aware_ sat down with Pascal Staud, Co-Founder & Global Mobility Lead at Media.Monks, to talk about the importance of sustainable brand building.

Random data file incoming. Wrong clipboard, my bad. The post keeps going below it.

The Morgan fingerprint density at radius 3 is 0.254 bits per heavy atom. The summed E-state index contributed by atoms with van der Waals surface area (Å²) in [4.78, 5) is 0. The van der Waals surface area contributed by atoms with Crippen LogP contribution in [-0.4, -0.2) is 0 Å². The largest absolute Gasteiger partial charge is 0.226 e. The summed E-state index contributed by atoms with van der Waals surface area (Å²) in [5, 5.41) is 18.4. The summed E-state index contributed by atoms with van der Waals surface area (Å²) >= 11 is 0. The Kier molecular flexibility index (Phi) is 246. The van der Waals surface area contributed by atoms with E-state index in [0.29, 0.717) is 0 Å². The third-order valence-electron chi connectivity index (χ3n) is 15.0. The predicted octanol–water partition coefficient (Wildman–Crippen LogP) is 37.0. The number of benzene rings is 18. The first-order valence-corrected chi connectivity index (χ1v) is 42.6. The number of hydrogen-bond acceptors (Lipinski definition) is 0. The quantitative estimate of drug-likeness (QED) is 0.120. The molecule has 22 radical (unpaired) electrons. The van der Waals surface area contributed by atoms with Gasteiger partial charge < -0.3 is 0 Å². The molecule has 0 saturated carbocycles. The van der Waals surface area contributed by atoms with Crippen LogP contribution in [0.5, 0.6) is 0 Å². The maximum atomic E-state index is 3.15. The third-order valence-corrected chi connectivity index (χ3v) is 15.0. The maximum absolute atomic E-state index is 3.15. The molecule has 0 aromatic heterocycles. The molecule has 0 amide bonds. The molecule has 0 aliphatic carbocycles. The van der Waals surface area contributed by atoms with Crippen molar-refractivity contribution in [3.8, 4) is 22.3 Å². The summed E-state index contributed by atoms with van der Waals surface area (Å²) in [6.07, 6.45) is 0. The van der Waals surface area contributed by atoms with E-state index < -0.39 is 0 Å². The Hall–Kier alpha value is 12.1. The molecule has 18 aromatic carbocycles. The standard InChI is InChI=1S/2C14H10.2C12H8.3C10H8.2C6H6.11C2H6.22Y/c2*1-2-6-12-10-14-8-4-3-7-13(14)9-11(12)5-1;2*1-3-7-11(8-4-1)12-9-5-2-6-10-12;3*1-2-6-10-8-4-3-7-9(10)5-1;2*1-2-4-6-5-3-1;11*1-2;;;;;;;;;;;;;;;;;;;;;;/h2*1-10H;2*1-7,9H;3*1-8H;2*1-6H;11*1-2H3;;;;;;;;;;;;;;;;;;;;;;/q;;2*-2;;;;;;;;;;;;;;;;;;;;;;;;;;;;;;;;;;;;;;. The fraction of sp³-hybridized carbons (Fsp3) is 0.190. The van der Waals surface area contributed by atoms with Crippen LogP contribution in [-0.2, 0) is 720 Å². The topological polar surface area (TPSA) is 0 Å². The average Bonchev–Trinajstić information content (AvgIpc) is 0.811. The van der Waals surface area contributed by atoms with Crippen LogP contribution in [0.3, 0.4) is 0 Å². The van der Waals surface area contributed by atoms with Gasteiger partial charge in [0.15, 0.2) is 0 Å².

Whether in ecological, economic or social terms, the pandemic has made it clear how important sustainability is – also in a corporate context. Many brands have become aware of how much they benefit when the company decides to make a sustainable commitment – both in terms of reputation and financially. Publishing a sustainability report is considered the minimum standard, while other companies are loading their brand with green labels or even changing their brand color to green. However, companies must be careful here not to implement measures where the marketing aspect is more important than the company’s behavior. Measures like these are quickly exposed as “greenwashing”; and the damage to the brand’s image is greater than the benefit to the company. Yet, green engagement is more than just a fleeting consumer trend. As a study by the British news service BBC Global News shows, 80% of consumers worldwide believe that a focus on sustainability increases the value of a brand. For just as many, companies’ sustainable actions are an important criterion in their purchasing decisions. 67% of respondents are even willing to spend more money on a sustainable product. People are now very aware of the grievances and global challenges. They do not want to be part of the problem, but part of the solution. That is why people are happy to delegate this responsibility to brands. By buying a sustainable product or service, they want to act responsibly and contribute to a better world. Brands that address sustainability issues are very attractive to them – but only if the purchase is not perceived as a sacrifice or a worse alternative. With this “deal” between consumers and brands, companies are bridging the apparent gap between their desire to make a difference and their profitability. So-called impact brands, such as Patagonia, show the attraction that can result (Cuenco; Markenfels; Brand Trust; Springer Professional; Monotype).